Vienna, 10 th – 12 th June 1998
Dr. Brigitte Holzinger initiated the symposium with the goal to gather scientists from different fields like neurophysiology, psychology, philosophy and also art, to gain a better understanding for all aspects of the topic. The dream and the consciousness, or the dreaming, conscious benefit of nightly creativity, were the main topics of the discussions and debates which took place during three nights and two days. the interdisciplinary Exchange about “Dream & Consciousness”; gave new impulses for various scientific disciplines as for example neurophysiology, psychology, psychotherapy, philosophy, religious studies as well as art and movie industry.
Vienna can be considered as birthplace as the topic, as in the turn of the century Freud has written the major work about dream and interpretation of dreams, a fundamental work which influence all the 20 th century. 1952 Aserinsky and Kleitman described for the first time the REM-sleep and its connection to dreams, after which in 1957 Dement dedicated himself to study this correlation. Following this development, one could distinguish the dream research made before 1960, describing them as psychodynamic, from the research made after 1960, which was rather based on neurophysiologic research. Those both separated ways to approach the topic of the dream were to merge during the symposium, in order to get closer to the core of the dream. An interdisciplinary exchange opened aspects and possibilities, which would have been impossible to find from only one scientific disciplinary.
- Neurophysiologic models, which “explain” dreaming
- Phenomenological and psychological aspects of the output of consciousness during dreaming and waking
- Philosophic aspects
- Dreams; creativity and consciousness in psychoanalysis and art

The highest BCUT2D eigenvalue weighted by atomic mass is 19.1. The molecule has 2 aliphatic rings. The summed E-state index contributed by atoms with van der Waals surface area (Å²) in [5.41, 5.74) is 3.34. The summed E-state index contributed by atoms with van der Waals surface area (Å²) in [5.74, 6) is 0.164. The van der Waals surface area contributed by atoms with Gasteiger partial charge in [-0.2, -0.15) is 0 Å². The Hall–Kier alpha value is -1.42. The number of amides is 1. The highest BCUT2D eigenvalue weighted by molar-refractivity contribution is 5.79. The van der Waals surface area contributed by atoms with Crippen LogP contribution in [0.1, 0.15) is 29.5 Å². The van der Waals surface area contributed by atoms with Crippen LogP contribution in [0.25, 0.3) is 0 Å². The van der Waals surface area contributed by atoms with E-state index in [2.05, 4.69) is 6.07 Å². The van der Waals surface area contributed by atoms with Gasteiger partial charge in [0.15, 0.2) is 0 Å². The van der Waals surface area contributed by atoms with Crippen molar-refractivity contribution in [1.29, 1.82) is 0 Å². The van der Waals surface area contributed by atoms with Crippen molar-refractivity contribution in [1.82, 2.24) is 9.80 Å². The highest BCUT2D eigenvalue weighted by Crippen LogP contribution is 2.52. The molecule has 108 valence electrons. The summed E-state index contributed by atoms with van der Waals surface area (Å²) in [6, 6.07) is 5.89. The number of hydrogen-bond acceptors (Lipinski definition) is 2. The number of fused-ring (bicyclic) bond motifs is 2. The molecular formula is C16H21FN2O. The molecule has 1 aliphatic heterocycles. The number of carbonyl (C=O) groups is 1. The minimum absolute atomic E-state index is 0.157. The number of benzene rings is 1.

The long list of notable lecturers (see below) who exchanged their knowledge and point of views during the panel discussions, led to a successful interdisciplinary approach; which further on led to many new impulses in the domain of scientific research. This achievement is now already to the benefit of the patients. The sleepcoaching program now taught at the Medical University of Vienna is just one example of many others, of a successful interdisciplinary project, that now helps to heal patients who suffer from sleep disorders.
Liste der Vortragenden (alphabetisch):
Roseanne Armitage, Ph. D., Southwestern University, Dallas, Texas
Adolf Grunbaum, Andrew Mellon Professor of Philosophy, Research Professor of Psychiatry, University of Pittsburgh, Pittsburgh, Pennsylvania
Giselher Guttmann, Ph.D., Professor of Psychology, Institut for Experimental Psychology, University of Vienna, Vienna, Austria
Allan Hobson, M. D., Ph. D., Professor of Psychiatry, School of Medicine, Harvard University, Boston, Massachusetts
Brigitte Holzinger, Ph. D., Psychologist and Psychotherapist (Integrative Gestalttherapie), Konrad Lorenz Institut, Vienna, Austria
Michel Jouvet, Professor Emeritus, University of Lyon, France
Tracey Kahan, Ph. D., Professor of Psychology, Santa Clara University, San Jose, California
David Kahn, Ph. D., Volpe National Systems Center, Cambridge, Massachusetts
Stephen LaBerge, Ph. D., Department of Psychology, Stanford University, Stanford, California
Titus Leber, Ph. D., Film Director, Professor of the University for Media Art, Cologne, Germany
Lynne Levitan, Lucidity Institute, Palo Alto, California
Norbu Namkhai Rinpoche, Prof. Emeritus, Rinpoche of Tibetan Buddhism, Naples, Italy
Bernd Saletu, Professor for Psychiatry, University of Vienna, Austria
Wolf Singer, Professor of Brain Research, Max Planck Institute for Brain Research, Frankfurt, Germany
Inge Strauch, Professor of Psychology, University of Zuerich, Switzerland
Paul Tholey, Ph.D., Psychologist (Gestalt Theory), Frankfurt, Germany
Francisco Varela, Ph. D., Director of LENA – Neurosciences Cognitives et Imagerie Cerebrale, Hopital de la Neurophysiology, Paris, France.